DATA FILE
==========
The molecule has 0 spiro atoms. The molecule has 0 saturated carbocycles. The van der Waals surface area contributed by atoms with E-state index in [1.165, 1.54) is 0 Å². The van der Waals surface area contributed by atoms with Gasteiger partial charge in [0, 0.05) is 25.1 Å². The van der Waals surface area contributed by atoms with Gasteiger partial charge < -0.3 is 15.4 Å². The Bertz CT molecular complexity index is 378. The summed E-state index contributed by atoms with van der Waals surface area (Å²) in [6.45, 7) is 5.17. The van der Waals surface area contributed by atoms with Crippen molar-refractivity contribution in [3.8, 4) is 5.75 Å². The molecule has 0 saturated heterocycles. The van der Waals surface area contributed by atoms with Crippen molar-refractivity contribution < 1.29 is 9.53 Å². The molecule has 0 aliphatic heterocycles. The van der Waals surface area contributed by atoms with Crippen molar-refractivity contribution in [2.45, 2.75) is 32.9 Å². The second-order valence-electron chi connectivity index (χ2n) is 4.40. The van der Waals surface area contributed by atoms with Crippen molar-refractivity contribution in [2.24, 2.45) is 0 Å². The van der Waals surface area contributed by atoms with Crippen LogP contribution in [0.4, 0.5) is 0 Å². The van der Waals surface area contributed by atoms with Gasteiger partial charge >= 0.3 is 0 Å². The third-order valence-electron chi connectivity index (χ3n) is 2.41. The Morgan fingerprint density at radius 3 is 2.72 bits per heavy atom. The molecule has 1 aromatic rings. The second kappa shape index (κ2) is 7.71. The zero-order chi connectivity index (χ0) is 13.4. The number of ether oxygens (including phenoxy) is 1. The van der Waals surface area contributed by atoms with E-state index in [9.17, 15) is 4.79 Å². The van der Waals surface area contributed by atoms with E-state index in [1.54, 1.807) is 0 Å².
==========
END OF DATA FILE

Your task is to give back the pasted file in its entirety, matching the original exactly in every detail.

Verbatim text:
The molecule has 0 spiro atoms. The molecule has 0 saturated carbocycles. The van der Waals surface area contributed by atoms with E-state index in [1.165, 1.54) is 0 Å². The van der Waals surface area contributed by atoms with Gasteiger partial charge in [0, 0.05) is 25.1 Å². The van der Waals surface area contributed by atoms with Gasteiger partial charge < -0.3 is 15.4 Å². The Bertz CT molecular complexity index is 378. The summed E-state index contributed by atoms with van der Waals surface area (Å²) in [6.45, 7) is 5.17. The van der Waals surface area contributed by atoms with Crippen molar-refractivity contribution in [3.8, 4) is 5.75 Å². The molecule has 0 saturated heterocycles. The van der Waals surface area contributed by atoms with Crippen molar-refractivity contribution < 1.29 is 9.53 Å². The molecule has 0 aliphatic heterocycles. The van der Waals surface area contributed by atoms with Crippen molar-refractivity contribution in [2.45, 2.75) is 32.9 Å². The second-order valence-electron chi connectivity index (χ2n) is 4.40. The van der Waals surface area contributed by atoms with Crippen molar-refractivity contribution in [2.24, 2.45) is 0 Å². The van der Waals surface area contributed by atoms with Crippen LogP contribution in [0.4, 0.5) is 0 Å². The van der Waals surface area contributed by atoms with Gasteiger partial charge >= 0.3 is 0 Å². The third-order valence-electron chi connectivity index (χ3n) is 2.41. The Morgan fingerprint density at radius 3 is 2.72 bits per heavy atom. The molecule has 1 aromatic rings. The second kappa shape index (κ2) is 7.71. The zero-order chi connectivity index (χ0) is 13.4. The number of ether oxygens (including phenoxy) is 1. The van der Waals surface area contributed by atoms with E-state index in [9.17, 15) is 4.79 Å². The van der Waals surface area contributed by atoms with E-state index in [1.54, 1.807) is 0 Å².